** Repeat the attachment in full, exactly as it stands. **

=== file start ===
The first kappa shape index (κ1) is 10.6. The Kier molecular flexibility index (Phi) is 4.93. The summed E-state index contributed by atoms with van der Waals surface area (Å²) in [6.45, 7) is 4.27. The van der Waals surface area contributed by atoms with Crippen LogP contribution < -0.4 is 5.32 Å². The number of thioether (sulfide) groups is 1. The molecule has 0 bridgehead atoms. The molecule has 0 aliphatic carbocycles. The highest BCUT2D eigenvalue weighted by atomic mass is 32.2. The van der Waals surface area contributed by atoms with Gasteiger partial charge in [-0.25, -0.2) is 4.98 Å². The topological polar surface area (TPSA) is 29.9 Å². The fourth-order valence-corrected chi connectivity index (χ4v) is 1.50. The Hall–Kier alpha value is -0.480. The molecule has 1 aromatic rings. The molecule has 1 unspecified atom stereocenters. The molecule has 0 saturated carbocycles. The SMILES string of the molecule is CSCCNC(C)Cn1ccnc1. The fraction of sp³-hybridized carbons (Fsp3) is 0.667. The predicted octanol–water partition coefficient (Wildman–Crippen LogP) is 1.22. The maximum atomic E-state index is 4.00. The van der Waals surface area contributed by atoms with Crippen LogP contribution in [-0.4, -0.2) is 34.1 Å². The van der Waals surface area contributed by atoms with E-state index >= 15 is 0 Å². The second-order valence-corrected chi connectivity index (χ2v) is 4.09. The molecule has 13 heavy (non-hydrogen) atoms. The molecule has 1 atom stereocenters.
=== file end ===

The first kappa shape index (κ1) is 10.6. The Kier molecular flexibility index (Phi) is 4.93. The summed E-state index contributed by atoms with van der Waals surface area (Å²) in [6.45, 7) is 4.27. The van der Waals surface area contributed by atoms with Crippen LogP contribution < -0.4 is 5.32 Å². The number of thioether (sulfide) groups is 1. The molecule has 0 bridgehead atoms. The molecule has 0 aliphatic carbocycles. The highest BCUT2D eigenvalue weighted by atomic mass is 32.2. The van der Waals surface area contributed by atoms with Gasteiger partial charge in [-0.25, -0.2) is 4.98 Å². The topological polar surface area (TPSA) is 29.9 Å². The fourth-order valence-corrected chi connectivity index (χ4v) is 1.50. The Hall–Kier alpha value is -0.480. The molecule has 1 aromatic rings. The molecule has 1 unspecified atom stereocenters. The molecule has 0 saturated carbocycles. The SMILES string of the molecule is CSCCNC(C)Cn1ccnc1. The fraction of sp³-hybridized carbons (Fsp3) is 0.667. The predicted octanol–water partition coefficient (Wildman–Crippen LogP) is 1.22. The maximum atomic E-state index is 4.00. The van der Waals surface area contributed by atoms with Crippen LogP contribution in [-0.4, -0.2) is 34.1 Å². The van der Waals surface area contributed by atoms with E-state index >= 15 is 0 Å². The second-order valence-corrected chi connectivity index (χ2v) is 4.09. The molecule has 13 heavy (non-hydrogen) atoms. The molecule has 1 atom stereocenters.